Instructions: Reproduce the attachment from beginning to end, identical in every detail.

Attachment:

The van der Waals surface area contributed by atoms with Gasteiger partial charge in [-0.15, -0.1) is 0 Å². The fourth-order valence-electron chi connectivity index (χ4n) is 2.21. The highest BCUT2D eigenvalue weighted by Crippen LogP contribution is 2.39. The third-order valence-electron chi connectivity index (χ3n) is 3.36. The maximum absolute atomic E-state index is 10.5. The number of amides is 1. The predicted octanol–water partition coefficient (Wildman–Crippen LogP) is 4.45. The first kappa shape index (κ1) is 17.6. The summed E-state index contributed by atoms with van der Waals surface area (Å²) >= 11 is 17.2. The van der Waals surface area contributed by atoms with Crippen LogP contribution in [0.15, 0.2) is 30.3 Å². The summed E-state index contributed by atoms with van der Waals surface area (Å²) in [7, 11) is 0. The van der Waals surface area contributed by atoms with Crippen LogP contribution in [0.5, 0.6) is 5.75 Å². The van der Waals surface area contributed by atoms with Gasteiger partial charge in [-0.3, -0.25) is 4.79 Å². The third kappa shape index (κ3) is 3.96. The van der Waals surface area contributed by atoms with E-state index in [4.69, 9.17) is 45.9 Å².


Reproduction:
The van der Waals surface area contributed by atoms with Gasteiger partial charge in [-0.15, -0.1) is 0 Å². The fourth-order valence-electron chi connectivity index (χ4n) is 2.21. The highest BCUT2D eigenvalue weighted by Crippen LogP contribution is 2.39. The third-order valence-electron chi connectivity index (χ3n) is 3.36. The maximum absolute atomic E-state index is 10.5. The number of amides is 1. The predicted octanol–water partition coefficient (Wildman–Crippen LogP) is 4.45. The first kappa shape index (κ1) is 17.6. The summed E-state index contributed by atoms with van der Waals surface area (Å²) >= 11 is 17.2. The van der Waals surface area contributed by atoms with Crippen LogP contribution in [0.15, 0.2) is 30.3 Å². The summed E-state index contributed by atoms with van der Waals surface area (Å²) in [7, 11) is 0. The van der Waals surface area contributed by atoms with Crippen LogP contribution in [0.5, 0.6) is 5.75 Å². The van der Waals surface area contributed by atoms with Gasteiger partial charge in [-0.3, -0.25) is 4.79 Å². The third kappa shape index (κ3) is 3.96. The van der Waals surface area contributed by atoms with E-state index in [4.69, 9.17) is 45.9 Å².